LaRoche was brought in to fill the designated hitter role and to rest Jose Abreu at first base occasionally. Adam was signed mainly for his bat, but his hitting in the 2015 season has him flirting with career season lows across the board, not including his 2011 season, which lasted only forty-three games due to season ending labrum surgery on his left shoulder. After a rocky start in Chicago, his numbers are staying steady. If LaRoche can finish strong in 2015, he could be setting himself up for a monster 2016 season.
I absolutely love going to the ballpark. The smell of the fresh air. The roar of the crowd. The action on the field.
The picture above was taken from my seat at Saturday night's White Sox/Cubs game. This was my first anniversary present from my wife. She got tickets for us, the kid and my mom. It was a nice family outing.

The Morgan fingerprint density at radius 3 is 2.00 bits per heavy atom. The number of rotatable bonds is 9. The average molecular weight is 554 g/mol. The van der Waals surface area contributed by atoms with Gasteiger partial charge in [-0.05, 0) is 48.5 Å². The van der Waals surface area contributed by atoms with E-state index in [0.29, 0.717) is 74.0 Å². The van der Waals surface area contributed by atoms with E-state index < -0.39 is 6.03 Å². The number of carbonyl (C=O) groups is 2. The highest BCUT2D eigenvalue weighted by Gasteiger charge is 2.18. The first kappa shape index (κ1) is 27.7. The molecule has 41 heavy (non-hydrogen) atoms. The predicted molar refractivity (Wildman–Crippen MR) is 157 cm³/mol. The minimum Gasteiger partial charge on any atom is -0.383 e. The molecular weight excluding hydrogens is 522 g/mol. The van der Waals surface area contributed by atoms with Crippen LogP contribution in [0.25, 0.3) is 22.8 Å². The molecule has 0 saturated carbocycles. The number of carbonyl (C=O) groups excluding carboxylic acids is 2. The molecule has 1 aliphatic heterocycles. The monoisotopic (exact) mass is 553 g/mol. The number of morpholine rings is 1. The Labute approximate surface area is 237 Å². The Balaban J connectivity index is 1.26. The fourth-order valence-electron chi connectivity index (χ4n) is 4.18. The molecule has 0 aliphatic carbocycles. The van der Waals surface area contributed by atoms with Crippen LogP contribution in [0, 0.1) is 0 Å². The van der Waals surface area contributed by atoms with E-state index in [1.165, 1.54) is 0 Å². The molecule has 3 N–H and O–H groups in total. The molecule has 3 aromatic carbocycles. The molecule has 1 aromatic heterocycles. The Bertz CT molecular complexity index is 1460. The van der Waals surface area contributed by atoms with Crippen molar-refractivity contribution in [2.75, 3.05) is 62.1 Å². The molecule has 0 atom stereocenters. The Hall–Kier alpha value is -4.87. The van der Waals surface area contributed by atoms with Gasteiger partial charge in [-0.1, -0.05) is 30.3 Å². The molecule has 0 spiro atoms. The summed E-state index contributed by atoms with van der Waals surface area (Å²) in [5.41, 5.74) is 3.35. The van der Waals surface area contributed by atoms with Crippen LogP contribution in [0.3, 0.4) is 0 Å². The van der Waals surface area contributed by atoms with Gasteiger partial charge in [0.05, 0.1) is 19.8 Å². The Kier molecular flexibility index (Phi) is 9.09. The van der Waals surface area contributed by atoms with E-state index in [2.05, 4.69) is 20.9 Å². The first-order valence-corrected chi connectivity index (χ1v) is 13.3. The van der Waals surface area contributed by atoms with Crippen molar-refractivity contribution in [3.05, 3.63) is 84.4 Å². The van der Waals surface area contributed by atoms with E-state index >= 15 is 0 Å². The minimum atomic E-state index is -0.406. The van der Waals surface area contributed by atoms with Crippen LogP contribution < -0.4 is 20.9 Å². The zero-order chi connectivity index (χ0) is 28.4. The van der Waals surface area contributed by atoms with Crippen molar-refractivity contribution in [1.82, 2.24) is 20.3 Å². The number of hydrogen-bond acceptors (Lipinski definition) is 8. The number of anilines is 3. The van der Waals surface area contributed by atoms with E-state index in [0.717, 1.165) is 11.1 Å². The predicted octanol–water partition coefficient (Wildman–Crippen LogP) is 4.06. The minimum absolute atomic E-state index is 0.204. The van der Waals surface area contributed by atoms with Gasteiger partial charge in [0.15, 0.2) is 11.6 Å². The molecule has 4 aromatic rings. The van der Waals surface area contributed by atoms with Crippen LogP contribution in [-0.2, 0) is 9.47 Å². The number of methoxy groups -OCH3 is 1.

I spent the fifth inning tracking down the one cotton candy vendor, because the kid had her heart set on the sugary treat. The Sox didn't win, but we had a great time and there was a really decent fireworks show afterward. I even got a chuckle when Bobby Thigpen's brother started messaging me to bother his brother in the middle of a bullpen meltdown.
There was only one aspect of the game that kept the evening from being perfect. No, it wasn't the score of the game. It was one family, two rows in front of my family.
I was at a Crosstown series, so I expect there to be ribbing and some playful taunting. That just adds to the atmosphere. When it crosses the line, ruining the enjoyment of those around you, is when it needs to stop.
There was a family of three males and two females. The two females were mostly quiet. Around the seventh inning, one of the females even looked like she wanted to shrink down until she disappeared. I'm not sure of the dynamic of the family, so I'll just speculate here. The grandfather was a Cubs fan. The father was a Sox fan. The son was a Cubs fan. Every one of them seemed to be deaf, because the volume coming out of their mouths could drown out tornado sirens.